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Last active July 6, 2018 14:49
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Goals for Metalsmith v3 (WIP)

Metalsmith v3 Goals

“Big Picture” Goals

  • Modern ES code. ES/JS moves fast these days. I want Metalsmith 3 to be best-in-class, and stay best-in-class for several years.

  • Performance (with Scalability). If Metalsmith 3 can boast performance that is so good, big companies with big websites start using it, that would be pretty fantastic. :)

  • Convenience. Metalsmith is simple to use. It should remain so.

    When the plugin stack starts to grow, however, it’s not always simple to use. I’ve gotten much better at figuring out where an error happened when a build breaks, but only after a lot of frustration.

    I think we can do better. Whatever we can do to make a failed build as easy to troubleshoot as possible improves life for everyone.

  • Better tooling. I’d like to set up a number of small supporting projects to help users and plugin authors. For example, some ESLint plugins/rules.

    I recently watched this video about a tool called JSCodeshift. It’s really, really impressive. I think it could be used to write a migration script for Metalsmith 2 users. It’s so powerful I suspect it can probably be useful in numerous ways after users migrate to Metalsmith 3.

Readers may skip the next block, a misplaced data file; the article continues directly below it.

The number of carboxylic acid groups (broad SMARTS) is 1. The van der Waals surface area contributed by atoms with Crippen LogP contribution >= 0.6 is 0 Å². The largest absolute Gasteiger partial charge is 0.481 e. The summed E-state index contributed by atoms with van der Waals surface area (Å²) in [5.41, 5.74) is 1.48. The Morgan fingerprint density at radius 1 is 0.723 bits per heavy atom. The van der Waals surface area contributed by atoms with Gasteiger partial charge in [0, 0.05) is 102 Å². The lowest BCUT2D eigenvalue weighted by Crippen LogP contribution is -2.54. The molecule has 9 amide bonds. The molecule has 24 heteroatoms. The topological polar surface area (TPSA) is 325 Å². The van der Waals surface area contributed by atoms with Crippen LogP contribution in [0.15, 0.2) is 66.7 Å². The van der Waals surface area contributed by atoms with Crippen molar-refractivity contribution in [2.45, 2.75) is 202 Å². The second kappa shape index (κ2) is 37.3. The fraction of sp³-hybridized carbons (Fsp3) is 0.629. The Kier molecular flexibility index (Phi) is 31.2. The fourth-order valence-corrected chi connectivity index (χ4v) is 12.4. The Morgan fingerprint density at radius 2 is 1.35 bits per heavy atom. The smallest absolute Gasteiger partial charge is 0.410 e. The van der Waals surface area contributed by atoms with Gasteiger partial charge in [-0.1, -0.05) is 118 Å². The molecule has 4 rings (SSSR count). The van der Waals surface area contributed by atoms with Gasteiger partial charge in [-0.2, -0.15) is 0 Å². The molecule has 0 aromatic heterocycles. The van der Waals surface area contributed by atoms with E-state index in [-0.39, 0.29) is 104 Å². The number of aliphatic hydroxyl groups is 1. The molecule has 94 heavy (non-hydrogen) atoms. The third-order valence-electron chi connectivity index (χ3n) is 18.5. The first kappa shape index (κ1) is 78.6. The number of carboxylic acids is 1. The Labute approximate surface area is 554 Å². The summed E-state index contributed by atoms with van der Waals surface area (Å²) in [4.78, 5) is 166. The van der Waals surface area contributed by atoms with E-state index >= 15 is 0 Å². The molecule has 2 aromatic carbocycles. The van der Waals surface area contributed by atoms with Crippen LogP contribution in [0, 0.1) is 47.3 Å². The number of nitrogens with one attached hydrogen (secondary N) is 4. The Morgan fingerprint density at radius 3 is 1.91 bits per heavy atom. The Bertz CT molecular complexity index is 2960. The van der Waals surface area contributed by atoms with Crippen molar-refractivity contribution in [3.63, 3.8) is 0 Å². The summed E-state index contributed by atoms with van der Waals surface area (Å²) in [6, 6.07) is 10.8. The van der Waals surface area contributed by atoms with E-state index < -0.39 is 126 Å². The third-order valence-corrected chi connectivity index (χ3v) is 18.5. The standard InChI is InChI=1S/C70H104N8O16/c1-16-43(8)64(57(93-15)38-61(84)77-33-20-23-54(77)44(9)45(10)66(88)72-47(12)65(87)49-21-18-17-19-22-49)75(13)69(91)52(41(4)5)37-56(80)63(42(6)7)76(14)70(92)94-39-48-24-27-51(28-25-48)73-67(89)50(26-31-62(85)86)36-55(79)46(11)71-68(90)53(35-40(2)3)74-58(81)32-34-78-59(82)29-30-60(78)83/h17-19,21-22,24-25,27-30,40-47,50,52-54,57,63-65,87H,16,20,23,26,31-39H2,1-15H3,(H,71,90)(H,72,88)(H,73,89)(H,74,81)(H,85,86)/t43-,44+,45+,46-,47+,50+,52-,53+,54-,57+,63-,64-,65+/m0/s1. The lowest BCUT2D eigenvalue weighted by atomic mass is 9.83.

Architectural Goals

As small as Metalsmith is, I’d like to see the next version broken into a small number of modules.

Here’s why.

  • Core Library Customization. Metalsmith users should get 99.9999999% of their customization accomplished via plugins. (That’s nine 9s.)

    However, I want to add a few flexible places to Metalsmith’s core that allow customization of a few things that are difficult/impossible to accomplish via plugins alone.

    I’m not yet sure how to go about this, but I’m hoping to find a way to use this to improve the following areas:

    • Logging
    • Debugging (plugins can improve debugging, but I’d like some minimal-but-useful support for debugging in Metalsmith’s core)
    • Statistics (benchmarking/performance, metrics, etc.)

    Users must opt-in to enable these. They should all default to “off”.

  • Loose coupling. Metalsmith is pretty good as-is on this point. I’d like to take it even further.

    I’ve been experimenting with refactoring Metalsmith into 2 components:

    • a module that manages configuration (metalsmith.{source,concurrency,clean,…}, etc.), and
    • a module that manages operations ({read,write,run,build,…}, etc.)

    Definite benefits: easier/better test coverage; maintainability. Possible benefits: core customization (mentioned above); performance.

    Apart from this, we can improve loose coupling by:

    • Factoring out the CLI as a separate package
    • Removing frontmatter (it should be a plugin!)
  • « … » ( more stuff )

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